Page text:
in the 1980s, when I played it. Like all sports it was supposed
to build character. After building enough character to last a
lifetime, I finally caught a break following fifth grade. I
transferred to a new school. The blacktop was thankfully
tetherball-free. --Yi-Wyn Yen
A Moment to Savor
The NCAAs have just ended, and CBS's end credits have started
rolling. As posttournament depression starts to set in, you hear
a familiar piano preamble and realize there's still One Shining
Moment, the thrill-of-victory, agony-of-defeat montage with which
CBS has wrapped its tournament coverage for 15 years. Moment has
become as synonymous with the NCAAs as first-round upsets. Here
are the facts and figures on what Pistons guard Mateen Cleaves
calls "the best three minutes of March, maybe the year."
--The montage has attracted a cult following over the years. CBS
gets thousands of letters and e-mails on Moment, some of which
describe it as "a spiritual event." Copies of the song are widely
available on Napster.
--The tune was written by David Barrett, 44, a folk singer from
Ann Arbor, Mich. In 1986 inspiration struck Barrett after he saw
some Larry Bird highlights on TV. He went on to write Moment in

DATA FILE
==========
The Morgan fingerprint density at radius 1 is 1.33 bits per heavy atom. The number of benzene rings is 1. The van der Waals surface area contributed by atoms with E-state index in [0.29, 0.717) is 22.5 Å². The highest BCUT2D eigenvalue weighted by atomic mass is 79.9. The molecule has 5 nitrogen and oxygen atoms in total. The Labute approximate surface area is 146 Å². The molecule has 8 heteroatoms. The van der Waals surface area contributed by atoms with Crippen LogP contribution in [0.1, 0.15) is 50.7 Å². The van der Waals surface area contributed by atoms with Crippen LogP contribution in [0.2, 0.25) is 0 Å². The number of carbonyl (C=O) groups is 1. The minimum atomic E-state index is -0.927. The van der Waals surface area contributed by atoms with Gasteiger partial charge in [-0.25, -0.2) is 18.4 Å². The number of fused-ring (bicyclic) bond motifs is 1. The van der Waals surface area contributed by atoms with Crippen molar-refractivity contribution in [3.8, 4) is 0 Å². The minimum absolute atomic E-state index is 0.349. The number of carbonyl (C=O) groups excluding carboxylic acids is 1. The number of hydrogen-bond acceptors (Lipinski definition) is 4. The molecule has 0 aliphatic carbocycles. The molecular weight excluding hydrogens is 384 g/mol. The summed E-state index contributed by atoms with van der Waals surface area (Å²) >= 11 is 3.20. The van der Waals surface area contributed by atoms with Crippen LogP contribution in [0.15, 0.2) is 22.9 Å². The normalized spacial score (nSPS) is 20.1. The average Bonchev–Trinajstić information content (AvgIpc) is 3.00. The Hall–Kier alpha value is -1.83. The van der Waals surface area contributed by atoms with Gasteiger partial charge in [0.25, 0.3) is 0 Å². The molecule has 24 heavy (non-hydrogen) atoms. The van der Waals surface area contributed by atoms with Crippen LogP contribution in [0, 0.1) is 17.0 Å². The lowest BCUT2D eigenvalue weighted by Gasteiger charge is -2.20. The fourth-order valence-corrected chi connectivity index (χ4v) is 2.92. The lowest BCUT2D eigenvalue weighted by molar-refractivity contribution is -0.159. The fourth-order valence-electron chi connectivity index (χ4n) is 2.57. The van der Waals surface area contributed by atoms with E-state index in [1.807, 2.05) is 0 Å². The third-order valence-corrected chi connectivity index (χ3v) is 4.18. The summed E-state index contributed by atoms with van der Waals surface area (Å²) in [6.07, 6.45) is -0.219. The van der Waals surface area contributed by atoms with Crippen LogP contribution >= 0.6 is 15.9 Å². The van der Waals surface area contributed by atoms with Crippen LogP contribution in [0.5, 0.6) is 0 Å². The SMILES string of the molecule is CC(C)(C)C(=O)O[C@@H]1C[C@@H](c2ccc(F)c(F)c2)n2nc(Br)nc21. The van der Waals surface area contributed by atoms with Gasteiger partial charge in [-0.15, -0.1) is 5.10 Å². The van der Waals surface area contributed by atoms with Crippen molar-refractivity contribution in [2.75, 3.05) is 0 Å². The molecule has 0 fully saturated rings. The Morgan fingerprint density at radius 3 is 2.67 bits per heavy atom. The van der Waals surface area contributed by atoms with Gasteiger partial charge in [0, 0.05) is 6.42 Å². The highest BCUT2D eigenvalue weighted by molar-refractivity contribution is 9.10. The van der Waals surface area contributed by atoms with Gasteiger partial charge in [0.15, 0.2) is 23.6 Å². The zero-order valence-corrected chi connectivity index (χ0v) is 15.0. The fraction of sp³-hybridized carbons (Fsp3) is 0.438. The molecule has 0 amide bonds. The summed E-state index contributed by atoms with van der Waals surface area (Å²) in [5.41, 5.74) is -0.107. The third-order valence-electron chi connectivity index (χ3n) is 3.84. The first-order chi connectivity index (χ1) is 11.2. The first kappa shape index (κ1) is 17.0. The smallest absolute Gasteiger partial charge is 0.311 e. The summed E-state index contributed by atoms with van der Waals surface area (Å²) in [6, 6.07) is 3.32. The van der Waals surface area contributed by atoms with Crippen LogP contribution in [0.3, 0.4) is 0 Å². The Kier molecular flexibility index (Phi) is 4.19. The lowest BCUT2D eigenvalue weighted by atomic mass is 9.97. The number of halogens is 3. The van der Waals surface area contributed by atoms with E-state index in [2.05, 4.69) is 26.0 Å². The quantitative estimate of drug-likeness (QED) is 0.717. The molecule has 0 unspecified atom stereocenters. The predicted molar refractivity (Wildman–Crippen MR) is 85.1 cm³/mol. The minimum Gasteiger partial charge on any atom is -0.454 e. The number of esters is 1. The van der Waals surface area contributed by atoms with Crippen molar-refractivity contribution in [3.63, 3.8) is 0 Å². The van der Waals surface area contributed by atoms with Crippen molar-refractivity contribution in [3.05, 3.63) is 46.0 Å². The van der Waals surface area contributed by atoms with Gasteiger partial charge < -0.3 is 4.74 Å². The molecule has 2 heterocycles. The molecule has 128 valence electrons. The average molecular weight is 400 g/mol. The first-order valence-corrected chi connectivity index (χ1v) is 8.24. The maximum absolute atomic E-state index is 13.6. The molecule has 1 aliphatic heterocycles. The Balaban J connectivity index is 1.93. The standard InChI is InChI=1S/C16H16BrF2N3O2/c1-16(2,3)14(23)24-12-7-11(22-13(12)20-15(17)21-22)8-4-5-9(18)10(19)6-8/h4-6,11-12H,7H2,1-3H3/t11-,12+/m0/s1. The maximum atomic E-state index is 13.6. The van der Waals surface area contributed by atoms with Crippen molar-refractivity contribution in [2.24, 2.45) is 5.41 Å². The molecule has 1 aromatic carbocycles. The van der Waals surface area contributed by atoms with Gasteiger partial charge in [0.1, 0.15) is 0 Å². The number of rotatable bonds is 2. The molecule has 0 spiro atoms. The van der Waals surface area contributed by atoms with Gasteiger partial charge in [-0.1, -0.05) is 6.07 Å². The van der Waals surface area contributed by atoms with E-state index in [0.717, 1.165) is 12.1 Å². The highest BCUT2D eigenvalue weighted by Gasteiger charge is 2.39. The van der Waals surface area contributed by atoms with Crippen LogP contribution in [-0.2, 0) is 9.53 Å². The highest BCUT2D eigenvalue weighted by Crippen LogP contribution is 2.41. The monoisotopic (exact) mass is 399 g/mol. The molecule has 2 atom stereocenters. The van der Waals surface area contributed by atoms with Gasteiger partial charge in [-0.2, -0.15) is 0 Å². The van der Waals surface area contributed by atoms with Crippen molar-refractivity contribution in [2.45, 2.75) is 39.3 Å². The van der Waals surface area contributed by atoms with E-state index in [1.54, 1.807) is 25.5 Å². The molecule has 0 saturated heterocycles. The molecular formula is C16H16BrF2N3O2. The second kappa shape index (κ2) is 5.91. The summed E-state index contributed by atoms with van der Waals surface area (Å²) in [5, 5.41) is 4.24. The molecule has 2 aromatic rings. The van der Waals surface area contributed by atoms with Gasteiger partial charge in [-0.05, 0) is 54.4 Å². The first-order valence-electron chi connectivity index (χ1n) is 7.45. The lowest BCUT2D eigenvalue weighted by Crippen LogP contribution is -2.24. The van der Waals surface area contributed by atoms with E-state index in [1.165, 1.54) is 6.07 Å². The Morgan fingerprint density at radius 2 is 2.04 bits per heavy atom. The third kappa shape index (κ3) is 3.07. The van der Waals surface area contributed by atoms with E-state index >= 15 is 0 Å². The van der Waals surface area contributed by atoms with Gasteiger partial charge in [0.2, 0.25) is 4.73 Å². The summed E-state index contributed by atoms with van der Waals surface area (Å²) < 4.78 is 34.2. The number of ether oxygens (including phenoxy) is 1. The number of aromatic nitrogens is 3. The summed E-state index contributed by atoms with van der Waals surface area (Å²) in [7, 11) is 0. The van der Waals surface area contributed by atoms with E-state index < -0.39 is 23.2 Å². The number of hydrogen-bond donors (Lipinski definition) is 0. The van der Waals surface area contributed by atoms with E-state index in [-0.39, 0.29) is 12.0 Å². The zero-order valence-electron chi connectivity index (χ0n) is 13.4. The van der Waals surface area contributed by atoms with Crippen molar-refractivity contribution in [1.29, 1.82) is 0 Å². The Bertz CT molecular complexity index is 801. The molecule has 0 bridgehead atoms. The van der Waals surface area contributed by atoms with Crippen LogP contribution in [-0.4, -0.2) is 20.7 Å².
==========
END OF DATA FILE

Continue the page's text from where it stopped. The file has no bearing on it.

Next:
--Barrett gave a tape of the song to a high school friend,
current CBS Sports correspondent Armen Keteyian. He passed it to
Doug Towey, creative director of CBS Sports, who decided to use
the piece to accompany a highlight reel at the end of the 1987
Super Bowl. (Towey changed the now-famous first line, "The ball
is tipped," to "The ball is kicked.") But the game went long, and
the reel never ran. Towey then plugged in the song for the NCAAs
later that year.
--For star power a CBS producer had Teddy Pendergrass record
Moment in 1997. Pendergrass's soulful cover had purists up in
arms. The network returned to Barrett's version last year.
--CBS has received numerous requests to use the song for
birthdays, bar mitzvahs and other events. One time, recalls
Towey, a young bride-to-be scheduled her wedding for Final Four
weekend, upsetting her fiance. "The maid of honor called me in a
panic," says Towey, "saying the only thing that would appease the
groom was to have One Shining Moment as his wedding song." Towey
obliged, and the couple, presumably, went on to have its own
shining moment. --Will Lee
The personal possessions of the late Chiefs linebacker Derrick
Thomas. Items include a $10,000 bed, videos prepared by Kansas
City coaches on opposing offenses ($5) and a $1 handkerchief, as
well as 120 ties, swimming trunks ($20), 170 pairs of shoes and
520 T-shirts. Thomas's estate will distribute the proceeds of
the sale to his seven children by five women.
By an 8-0 vote of the NFL's competition committee, a proposal
to prohibit players from wearing bandannas and skull caps during
By Stanford, its April 7 rugby match with archrival Cal. In an
e-mail to members of both programs, Cardinal coach Franck Boivert
cited Stanford's injuries and the Bears' recruiting advantage in
claiming that the Cardinal could not be competitive. "Stanford
has no fear of losing versus Cal, as they have done so every year
but one for the last 20 years," he wrote. "They are, however,
very afraid to get injured and indeed fear for their safety."
By former Saints linebacker Pat Swilling, a runoff election to